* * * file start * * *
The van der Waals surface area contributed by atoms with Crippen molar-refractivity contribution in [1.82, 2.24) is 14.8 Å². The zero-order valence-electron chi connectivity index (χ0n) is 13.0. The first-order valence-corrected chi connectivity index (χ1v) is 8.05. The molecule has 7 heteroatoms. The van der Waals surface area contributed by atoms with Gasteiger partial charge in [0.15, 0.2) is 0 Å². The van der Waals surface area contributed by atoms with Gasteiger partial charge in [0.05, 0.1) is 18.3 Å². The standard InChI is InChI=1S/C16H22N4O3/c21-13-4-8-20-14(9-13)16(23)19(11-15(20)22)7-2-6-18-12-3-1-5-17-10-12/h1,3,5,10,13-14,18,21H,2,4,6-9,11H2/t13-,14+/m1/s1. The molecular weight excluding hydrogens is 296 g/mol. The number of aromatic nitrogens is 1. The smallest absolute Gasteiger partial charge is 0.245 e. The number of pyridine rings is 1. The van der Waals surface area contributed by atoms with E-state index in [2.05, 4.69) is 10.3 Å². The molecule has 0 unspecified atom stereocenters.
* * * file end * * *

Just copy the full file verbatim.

The van der Waals surface area contributed by atoms with Crippen molar-refractivity contribution in [1.82, 2.24) is 14.8 Å². The zero-order valence-electron chi connectivity index (χ0n) is 13.0. The first-order valence-corrected chi connectivity index (χ1v) is 8.05. The molecule has 7 heteroatoms. The van der Waals surface area contributed by atoms with Gasteiger partial charge in [0.15, 0.2) is 0 Å². The van der Waals surface area contributed by atoms with Gasteiger partial charge in [0.05, 0.1) is 18.3 Å². The standard InChI is InChI=1S/C16H22N4O3/c21-13-4-8-20-14(9-13)16(23)19(11-15(20)22)7-2-6-18-12-3-1-5-17-10-12/h1,3,5,10,13-14,18,21H,2,4,6-9,11H2/t13-,14+/m1/s1. The molecular weight excluding hydrogens is 296 g/mol. The number of aromatic nitrogens is 1. The smallest absolute Gasteiger partial charge is 0.245 e. The number of pyridine rings is 1. The van der Waals surface area contributed by atoms with E-state index in [2.05, 4.69) is 10.3 Å². The molecule has 0 unspecified atom stereocenters.